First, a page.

The notion of the 'refugee burden' has become firmly rooted in the policy vocabulary of governments and humanitarian actors. Understandably, governments emphasise the negative impacts and costs but these, although undeniable and well documented, are only part of the picture.
Thirty years ago ICARA 1 (International Conference on Assistance to Refugees in Africa, 1981) and ICARA 2 (1984) highlighted the 'burden' that refugees place on their hosts: imposing additional costs on already hard-pressed public and social welfare budgets, arresting economic growth, distorting markets, causing environmental degradation and putting political strains on already fragile and conflict-affected countries. On the other hand, refugees also bring economic benefits and development potential - for example, new skills and, above all, expanding consumption of food and commodities such as building materials, which stimulates growth of the host economy. At the same time, the host community may benefit from assistance programmes such as infrastructure and welfare services provided by agencies responding to refugees' needs.
Surprisingly, detailed assessment of the impacts and costs of refugees (or IDPs) is a major gap in the humanitarian toolkit. Donors rarely analyse the economic outcomes of their programme and project 'investment' which globally is worth about US$8.4bn per annum from OECD DAG countries alone. To the extent that any evaluation does take place - and this is rare, usually descriptive and always incomplete - governments tend to assess the impacts and costs for the host community, while donors and NGOs focus on the outcomes of their skills development and incomegenerating projects or cash and vouchers assistance for refugee livelihoods. Neither approach provides an aggregate account of the macro- and micro-economic and fiscal impacts and costs, and quantitative methods and hard empirical data are noticeable by their absence.
Curiously, economists have largely neglected these important policy and conceptual challenges, in contrast to the countless qualitative studies on refugee livelihoods by sociologists and anthropologists. Overall, it is usually contended that the 'costs' of refugees on their hosts - rising food and commodity prices, the depression of local wage rates, fiscal pressures, increasing environmental degradation - outweigh other micro- and macro-economic benefits. A significant exception to this analytical gap is a recent, largely micro-economic, study of Dadaab refugee camp2 which showed that the positive economic impact of the camps for the host community was US$14 million - about 25% of the per capita income of the province. Income benefits to the host community from the sale of livestock and milk alone were US$3 million, while over 1,200 local people benefited from refugee camp-related employment or trade-related work.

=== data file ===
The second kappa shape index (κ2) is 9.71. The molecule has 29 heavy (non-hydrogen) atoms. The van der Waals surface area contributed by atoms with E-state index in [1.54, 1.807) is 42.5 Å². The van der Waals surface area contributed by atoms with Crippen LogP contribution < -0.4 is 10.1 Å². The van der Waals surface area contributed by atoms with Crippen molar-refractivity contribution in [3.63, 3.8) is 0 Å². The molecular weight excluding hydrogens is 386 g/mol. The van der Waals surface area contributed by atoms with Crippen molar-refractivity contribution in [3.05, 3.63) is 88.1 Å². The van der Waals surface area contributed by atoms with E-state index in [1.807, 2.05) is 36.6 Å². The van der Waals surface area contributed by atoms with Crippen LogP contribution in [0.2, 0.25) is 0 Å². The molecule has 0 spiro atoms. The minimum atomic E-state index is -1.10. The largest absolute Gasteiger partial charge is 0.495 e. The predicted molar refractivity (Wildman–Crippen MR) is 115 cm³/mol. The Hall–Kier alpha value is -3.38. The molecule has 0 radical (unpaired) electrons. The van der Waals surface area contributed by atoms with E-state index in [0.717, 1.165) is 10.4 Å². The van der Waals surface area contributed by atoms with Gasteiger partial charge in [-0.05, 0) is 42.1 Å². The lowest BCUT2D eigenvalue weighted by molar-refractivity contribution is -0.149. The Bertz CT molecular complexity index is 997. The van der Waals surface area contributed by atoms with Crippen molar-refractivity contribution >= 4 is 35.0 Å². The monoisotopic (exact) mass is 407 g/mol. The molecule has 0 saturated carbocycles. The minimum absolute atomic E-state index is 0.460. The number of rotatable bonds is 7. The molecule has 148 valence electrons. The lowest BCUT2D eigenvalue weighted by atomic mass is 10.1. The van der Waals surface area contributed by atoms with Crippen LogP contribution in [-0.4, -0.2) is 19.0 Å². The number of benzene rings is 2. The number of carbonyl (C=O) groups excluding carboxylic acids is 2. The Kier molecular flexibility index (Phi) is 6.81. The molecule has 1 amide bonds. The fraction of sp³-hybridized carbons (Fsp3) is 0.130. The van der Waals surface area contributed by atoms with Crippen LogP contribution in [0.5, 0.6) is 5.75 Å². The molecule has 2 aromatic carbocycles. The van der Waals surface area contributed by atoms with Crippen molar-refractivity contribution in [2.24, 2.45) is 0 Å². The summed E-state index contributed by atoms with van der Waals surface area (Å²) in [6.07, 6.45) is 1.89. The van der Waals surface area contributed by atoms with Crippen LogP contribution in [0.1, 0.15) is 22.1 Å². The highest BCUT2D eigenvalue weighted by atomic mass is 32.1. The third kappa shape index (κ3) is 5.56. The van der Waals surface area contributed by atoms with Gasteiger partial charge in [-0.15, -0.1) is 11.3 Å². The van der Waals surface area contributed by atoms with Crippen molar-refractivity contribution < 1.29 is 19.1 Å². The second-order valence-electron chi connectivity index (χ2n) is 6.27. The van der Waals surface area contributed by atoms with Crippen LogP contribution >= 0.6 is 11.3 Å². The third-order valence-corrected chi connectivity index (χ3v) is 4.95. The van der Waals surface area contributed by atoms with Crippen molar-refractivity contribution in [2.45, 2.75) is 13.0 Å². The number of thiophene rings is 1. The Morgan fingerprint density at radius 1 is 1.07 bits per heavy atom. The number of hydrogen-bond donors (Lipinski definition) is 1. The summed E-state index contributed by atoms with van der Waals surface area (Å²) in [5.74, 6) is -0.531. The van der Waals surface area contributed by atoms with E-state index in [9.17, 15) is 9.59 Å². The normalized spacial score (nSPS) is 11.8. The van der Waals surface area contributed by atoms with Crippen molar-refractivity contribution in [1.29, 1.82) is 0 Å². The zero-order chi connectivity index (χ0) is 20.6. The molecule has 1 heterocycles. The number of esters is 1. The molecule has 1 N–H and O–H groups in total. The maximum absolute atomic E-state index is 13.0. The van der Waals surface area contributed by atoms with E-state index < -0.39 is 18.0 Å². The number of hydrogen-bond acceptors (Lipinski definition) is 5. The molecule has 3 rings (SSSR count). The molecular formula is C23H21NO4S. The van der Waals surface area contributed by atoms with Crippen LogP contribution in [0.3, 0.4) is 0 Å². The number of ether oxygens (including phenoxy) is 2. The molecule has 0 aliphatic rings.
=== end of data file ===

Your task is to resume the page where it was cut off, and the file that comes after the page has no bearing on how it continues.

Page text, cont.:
Studies such as this, though few and far between, introduce the complexity and diversity of typical impacts as well as their negative and positive characteristics. The problem to date has been the lack of a comprehensive framework with appropriate analytical tools and systematic methodologies to provide the evidence base by which to evaluate the 'winners' and 'losers', and to develop policies which respond to the actual or potential impacts.
Developing a new methodology
A recently completed study for the World Bank by the Refugee Studies Centre in Oxford, 'Guidelines for Assessing the Impacts and Costs of Forced Displacement',3 responds to these needs. The Guidelines aim to support both World Bank policymakers and humanitarian actors by providing appropriate and easy-to-use assessment tools for analysing the economic and financial consequences of development and humanitarian assistance.
The first stage in providing a comprehensive account is to ensure that, wherever possible, all four relevant 'stakeholder groups' are incorporated into the analysis, namely: refugees; host population and country; area and country of origin; and providers of assistance to the displaced. …